The literature reviewed offers a significant foundation from which to understand the contextual influences and patterns of morbidity and mortality among farming communities. It is important, however, to recognize the limitations of the current research and the significant gaps in existing knowledge. This section provides recommendations for a more integrated and contextualized understanding of fatalities within farming communities as an outcome of accidents or suicide. Further extending this discussion will be recommendations for considering not only the patterns of mortality, but also the subsequent impact of death by accident or suicide on farming communities.
Research investigating death by preventable causes, including suicide and accidents, currently lacks clarity, inclusiveness and contextual specificity. Complexity in the systems identifying and recording data, along with human error, exacerbate these shortcomings. Extending data collection points, such as including family members in postmortem investigations, may increase clarity. Further, fatality data needs also to include all members of the population who live or work within the unique context of farming. This includes those classified by occupation as farmers as well as those who self-identify as members of farming families – regardless of whether they earn an income from farm work – who are equally exposed to the vagaries of the rural economy, and the stresses and strains of farm life. Until such an inclusive focus is developed, the ability to draw encompassing conclusions relative to the occurrence of suicide and accidental death in the unique context of farming communities is limited.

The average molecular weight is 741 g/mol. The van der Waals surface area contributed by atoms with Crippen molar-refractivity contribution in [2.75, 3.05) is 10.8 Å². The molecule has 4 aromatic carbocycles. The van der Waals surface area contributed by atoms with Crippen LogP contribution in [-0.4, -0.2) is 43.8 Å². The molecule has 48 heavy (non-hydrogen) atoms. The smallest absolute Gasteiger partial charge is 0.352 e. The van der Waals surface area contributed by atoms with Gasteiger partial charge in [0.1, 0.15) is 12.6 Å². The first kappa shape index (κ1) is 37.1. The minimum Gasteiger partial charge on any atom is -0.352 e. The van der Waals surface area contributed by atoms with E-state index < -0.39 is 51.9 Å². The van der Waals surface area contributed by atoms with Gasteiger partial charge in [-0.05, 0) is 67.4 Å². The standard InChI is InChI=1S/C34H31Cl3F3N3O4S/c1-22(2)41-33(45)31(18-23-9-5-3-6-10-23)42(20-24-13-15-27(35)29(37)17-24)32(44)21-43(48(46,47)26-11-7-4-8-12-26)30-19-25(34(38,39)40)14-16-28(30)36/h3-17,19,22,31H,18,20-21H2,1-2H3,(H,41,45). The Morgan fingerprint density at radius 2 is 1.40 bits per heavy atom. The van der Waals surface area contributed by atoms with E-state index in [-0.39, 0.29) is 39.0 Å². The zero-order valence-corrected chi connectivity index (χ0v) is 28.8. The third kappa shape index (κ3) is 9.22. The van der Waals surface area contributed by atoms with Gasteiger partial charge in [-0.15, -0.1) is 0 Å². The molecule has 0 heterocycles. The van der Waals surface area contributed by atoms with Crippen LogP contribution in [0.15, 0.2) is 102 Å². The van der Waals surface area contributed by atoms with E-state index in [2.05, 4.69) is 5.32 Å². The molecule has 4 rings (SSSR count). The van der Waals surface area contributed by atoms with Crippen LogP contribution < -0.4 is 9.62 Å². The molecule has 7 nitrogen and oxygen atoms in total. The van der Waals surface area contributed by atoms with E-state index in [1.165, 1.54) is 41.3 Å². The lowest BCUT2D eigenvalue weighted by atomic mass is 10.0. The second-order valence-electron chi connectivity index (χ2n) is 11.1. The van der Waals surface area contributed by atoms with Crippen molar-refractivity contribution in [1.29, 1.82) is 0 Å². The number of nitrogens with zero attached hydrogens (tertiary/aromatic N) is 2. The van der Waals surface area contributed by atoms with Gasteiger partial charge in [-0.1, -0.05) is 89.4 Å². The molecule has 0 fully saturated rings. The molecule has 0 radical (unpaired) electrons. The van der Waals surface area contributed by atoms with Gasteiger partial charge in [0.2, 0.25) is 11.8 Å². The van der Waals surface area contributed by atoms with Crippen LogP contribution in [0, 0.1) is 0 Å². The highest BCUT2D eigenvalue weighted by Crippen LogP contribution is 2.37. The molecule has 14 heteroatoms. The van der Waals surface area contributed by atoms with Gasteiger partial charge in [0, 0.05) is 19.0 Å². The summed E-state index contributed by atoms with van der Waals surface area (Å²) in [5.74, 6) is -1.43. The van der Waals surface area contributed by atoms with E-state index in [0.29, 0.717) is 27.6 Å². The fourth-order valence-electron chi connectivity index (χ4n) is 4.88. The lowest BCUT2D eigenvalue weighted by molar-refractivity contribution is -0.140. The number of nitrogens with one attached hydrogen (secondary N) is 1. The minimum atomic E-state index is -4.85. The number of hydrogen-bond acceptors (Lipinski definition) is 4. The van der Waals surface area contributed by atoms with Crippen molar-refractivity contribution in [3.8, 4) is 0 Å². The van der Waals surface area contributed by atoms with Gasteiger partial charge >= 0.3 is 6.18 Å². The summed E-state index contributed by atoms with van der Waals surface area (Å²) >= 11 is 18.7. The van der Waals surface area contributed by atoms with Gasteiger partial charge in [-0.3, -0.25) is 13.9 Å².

Absent from the literature is any investigation of the level of impact suicide and accidental death have on members of Australian farming communities. Despite the recognition that farmers and farming families live and work in a unique social, geographical and psychological context, there is no knowledge of whether this influences the effect of externally caused death on this cohort, either positively or negatively. Given the elevated mortality risk following death by external causes – particularly suicide – it is critical that bereavement following such modes of death is explored.
Suicide and accidental death haves an enormous impact on the families and communities in which they occur, an impact arguably exacerbated when in smaller communities. The unique context of farming communities – where social connections are limited and anonymity is low; where masculinist ideals are preserved despite their hindrance to health and wellbeing; and where fatalistic attitudes persist in the face of elevated mortality rates – presents additional challenges to understanding and responding to these deaths. Until research is able to explore and understand death by external causes in a way that recognizes the specific experience of farming communities, there is little hope of being able to prevent further deaths and adequately support those bereaved by such tragic loss.
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© Alison Kennedy, Myfanwy Maple, Kathy McKay, Susan Brumby 2013 A licence to publish this material has been given to James Cook University, http://www.jcu.edu.au